Real world threading issue analysis


A couple of weeks ago I said encountered an interesting production issue. A real time application was goinf crazy aboutonce a month: CPU usage went up to 100% but without any productive output.
As this sytems run on 8 servers, it basically occured twice a week. The first occurences happened at system startup, during initialization phase, and systematically led to an OOM crash; probably related to some kins of starvation. By the way, this is a .Net aplication, one can imagine that the GC was unable to perform cleanup in an appropriate time frame. To have more context, I am in charge of the application but I inherited it through some reorganization and relied on the existing team lead for all technical issues, so far.

Since the problem was important, that it was eluding the team, I decided to step in technicaly. I did extensive code review and log analysis to no significant avail: I identified various potential culprit, but testing prooved them inocent each time.
We tool therefore several memory savings action and peripheral adjustments (such as logging strategy) trying to improve the situation. And then things changed: occurences diminished by 50% and the system survived the crisis, most of the time. Looking at performance statistics provided by our infrastructure team revealed that we had 100% crisis that lasted between 10 and 40 minutes, during which the system was almost stucked (little progress in logs). But it was able to restore it functions afterward.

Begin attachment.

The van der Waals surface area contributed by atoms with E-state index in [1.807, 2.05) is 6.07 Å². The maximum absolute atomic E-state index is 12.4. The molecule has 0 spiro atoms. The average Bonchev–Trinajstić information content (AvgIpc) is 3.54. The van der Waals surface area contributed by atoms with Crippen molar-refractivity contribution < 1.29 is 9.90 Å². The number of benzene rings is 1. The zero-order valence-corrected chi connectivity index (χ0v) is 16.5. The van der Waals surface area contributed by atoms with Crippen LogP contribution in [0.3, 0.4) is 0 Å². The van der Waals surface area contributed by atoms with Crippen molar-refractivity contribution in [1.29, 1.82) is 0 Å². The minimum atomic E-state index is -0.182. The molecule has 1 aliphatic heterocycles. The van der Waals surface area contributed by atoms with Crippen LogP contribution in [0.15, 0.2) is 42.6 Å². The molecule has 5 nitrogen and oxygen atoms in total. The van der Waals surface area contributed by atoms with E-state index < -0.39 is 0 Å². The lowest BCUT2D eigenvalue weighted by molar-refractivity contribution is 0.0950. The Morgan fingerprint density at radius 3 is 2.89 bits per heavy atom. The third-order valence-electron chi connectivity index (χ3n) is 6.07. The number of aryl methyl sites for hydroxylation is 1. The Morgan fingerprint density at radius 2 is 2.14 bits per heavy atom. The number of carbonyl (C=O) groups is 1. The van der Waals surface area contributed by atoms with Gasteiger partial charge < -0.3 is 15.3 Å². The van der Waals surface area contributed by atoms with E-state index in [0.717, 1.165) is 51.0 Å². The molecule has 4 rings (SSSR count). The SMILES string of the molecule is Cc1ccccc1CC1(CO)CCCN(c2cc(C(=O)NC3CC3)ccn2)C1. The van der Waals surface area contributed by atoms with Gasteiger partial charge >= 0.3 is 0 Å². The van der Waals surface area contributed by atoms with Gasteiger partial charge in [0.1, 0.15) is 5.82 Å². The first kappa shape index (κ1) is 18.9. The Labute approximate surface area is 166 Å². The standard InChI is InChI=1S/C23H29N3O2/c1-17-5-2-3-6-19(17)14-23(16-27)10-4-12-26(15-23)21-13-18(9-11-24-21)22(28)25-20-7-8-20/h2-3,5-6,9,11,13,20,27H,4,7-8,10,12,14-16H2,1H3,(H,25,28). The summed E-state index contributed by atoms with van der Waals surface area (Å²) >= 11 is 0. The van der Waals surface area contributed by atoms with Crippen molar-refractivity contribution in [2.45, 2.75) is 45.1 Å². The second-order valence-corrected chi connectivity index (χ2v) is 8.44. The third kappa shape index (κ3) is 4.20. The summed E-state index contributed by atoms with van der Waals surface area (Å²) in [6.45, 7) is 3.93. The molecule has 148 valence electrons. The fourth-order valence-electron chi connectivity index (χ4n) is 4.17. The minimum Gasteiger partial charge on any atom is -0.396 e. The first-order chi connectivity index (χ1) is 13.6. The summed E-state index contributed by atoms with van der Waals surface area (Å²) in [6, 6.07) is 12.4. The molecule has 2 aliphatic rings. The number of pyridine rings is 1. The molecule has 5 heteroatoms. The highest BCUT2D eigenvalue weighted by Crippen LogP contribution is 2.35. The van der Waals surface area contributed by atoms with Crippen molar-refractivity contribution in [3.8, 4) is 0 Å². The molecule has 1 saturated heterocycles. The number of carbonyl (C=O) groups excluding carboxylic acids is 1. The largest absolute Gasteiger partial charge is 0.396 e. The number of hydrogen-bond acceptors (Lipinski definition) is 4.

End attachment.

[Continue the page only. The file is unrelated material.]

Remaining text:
Once again we ensure that other applicationsw as running on the machines. The conclusion was that this problem, whatever it was, originated from our system and nothing else.
We decided to deploy Procdump and have an image of the process at crisis time.

Of course, once it was implemented, it did not occur. A couple of weeks later, we missed the occurence because system scheduling were changed. Ultimately, we did a full dump, captured during a crisis.

Time to get my hands in Windbg and SOS. The bad news was that this service created 170 threads (on a 8 core machine), most of them being harmless, typically waiting on some external ressource.

I dumped all stacks using !CLRStack and .k when not enough information was available, typically when some stack frames related to Garbage Collector/Allocation or synchronization. I painstakingly described all threads in the spreadsheet, noting what was their purpose, run time, probable owning component and current location.

I progressively realized that many threads were stuck on the same line. Once the full cartography was done, the results was the 13 of them were more or less on the same line(s) of code.

   while (Interlocked.Exchange(ref synchroObject, 1) == 1)
    {
    }
    this.last.Next = node;
    this.last = node; 
    Interlocked.Exchange(ref synchroObject, 0);

You see the problem?

Threads are busy waiting for a resource!

The objective is clear: ensure the waiting thread can access to the resource ASAP. The underlying assumption is that the lock (synchroObject having a value of one) is kept for a very short time. Judging by the code above, you can see this is true… well sort of.

To be continued…

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